Thursday, December 22, 2005
Christmas Eve Eve Eve.
The car is unpacked. Many presents are wrapped. (Many more are not, unfortun- ately.) Tomorrow we will head to a place where we can cut down a real live fresh tree. (I'm hoping this one is so fresh, sassy, and fragrant that Santa Claus will overlook the fake ones back in Illinois.)
But today? Today was about food. Today we sat down and worked out the menus for the next four days. I picked the food, wrote out the grocery list, and then my husband went out, bought it, and schlepped it home.
Honey, have I told you that I love you? Honey?
(Oh well--I guess all that grocery shopping is tiring.)
So. There is a stunning new steel refrigerator in the kitchen. One of those mega-kewl new ones with the armoire-type doors and the freezer on the bottom. And right now it's stuffed to overflowing with the food for the next few days.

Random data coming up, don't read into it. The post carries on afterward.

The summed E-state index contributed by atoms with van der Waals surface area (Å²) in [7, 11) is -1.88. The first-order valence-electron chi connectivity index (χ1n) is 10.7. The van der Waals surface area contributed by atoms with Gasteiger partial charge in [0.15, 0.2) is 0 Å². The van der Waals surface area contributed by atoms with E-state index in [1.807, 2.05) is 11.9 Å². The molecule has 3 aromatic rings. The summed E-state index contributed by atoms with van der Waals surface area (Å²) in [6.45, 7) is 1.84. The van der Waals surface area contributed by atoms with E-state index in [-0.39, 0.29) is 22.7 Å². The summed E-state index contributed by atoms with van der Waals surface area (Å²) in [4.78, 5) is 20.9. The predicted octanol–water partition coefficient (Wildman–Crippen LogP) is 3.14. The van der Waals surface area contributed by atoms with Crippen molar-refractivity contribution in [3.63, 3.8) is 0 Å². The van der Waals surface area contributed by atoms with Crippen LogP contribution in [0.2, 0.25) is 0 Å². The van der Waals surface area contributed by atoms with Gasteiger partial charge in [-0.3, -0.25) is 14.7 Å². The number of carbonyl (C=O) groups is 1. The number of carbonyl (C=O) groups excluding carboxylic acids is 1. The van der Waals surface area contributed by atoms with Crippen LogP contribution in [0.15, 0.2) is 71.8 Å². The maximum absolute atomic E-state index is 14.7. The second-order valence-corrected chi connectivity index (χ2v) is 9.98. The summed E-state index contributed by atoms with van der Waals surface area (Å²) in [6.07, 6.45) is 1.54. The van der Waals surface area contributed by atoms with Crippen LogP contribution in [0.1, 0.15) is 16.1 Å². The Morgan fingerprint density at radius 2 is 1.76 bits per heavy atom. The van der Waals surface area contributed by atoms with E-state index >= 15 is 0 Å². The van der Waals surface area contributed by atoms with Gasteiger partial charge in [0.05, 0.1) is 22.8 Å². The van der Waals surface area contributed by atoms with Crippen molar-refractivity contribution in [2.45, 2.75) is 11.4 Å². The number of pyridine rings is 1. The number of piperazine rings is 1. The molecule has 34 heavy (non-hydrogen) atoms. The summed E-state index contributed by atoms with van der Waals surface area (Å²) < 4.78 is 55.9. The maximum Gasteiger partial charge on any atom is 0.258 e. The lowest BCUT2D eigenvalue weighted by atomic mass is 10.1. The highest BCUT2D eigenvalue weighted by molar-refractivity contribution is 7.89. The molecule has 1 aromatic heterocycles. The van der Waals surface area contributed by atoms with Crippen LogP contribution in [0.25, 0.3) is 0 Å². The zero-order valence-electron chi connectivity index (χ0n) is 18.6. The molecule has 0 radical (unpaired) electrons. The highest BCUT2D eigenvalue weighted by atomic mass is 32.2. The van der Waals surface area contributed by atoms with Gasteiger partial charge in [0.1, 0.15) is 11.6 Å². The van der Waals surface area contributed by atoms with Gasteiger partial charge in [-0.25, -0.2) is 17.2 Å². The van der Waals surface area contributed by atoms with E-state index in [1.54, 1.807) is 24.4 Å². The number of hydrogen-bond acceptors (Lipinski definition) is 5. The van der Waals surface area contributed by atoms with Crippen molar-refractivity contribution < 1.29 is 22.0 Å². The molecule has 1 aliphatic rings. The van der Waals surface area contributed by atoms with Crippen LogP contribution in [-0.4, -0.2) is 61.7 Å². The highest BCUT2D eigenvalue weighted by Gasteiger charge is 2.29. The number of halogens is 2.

We're very eclectic when it comes to Christmas feasting. We are equal-opportunity gluttons. We appropriate from every culture that makes us feel drooly.
For example, although we are very much not Italian, my husband is planning to make lasagna for dinner on Christmas eve. Right down to the home-made pasta. That's because like Polish people, which again, we are not, we like to eat a vegetarian meal on Christmas Eve.
On Christmas we become English by having a standing rib roast and roast potatoes for Christmas dinner. Then it's back to Italy for the green beans cooked and then tossed with butter and grated parmesan. Dessert is from America: peppermint stick ice cream with hot fudge sauce and real whipped cream. After that, it's the United Nations of Ecumenical Yuletide Naughty Calories: Irish truffles, German dark chocolates with brandy centers, Scottish shortbread, stollen, and an English fruitcake.
Mon dieu! if only I had time to make a buche de Noel.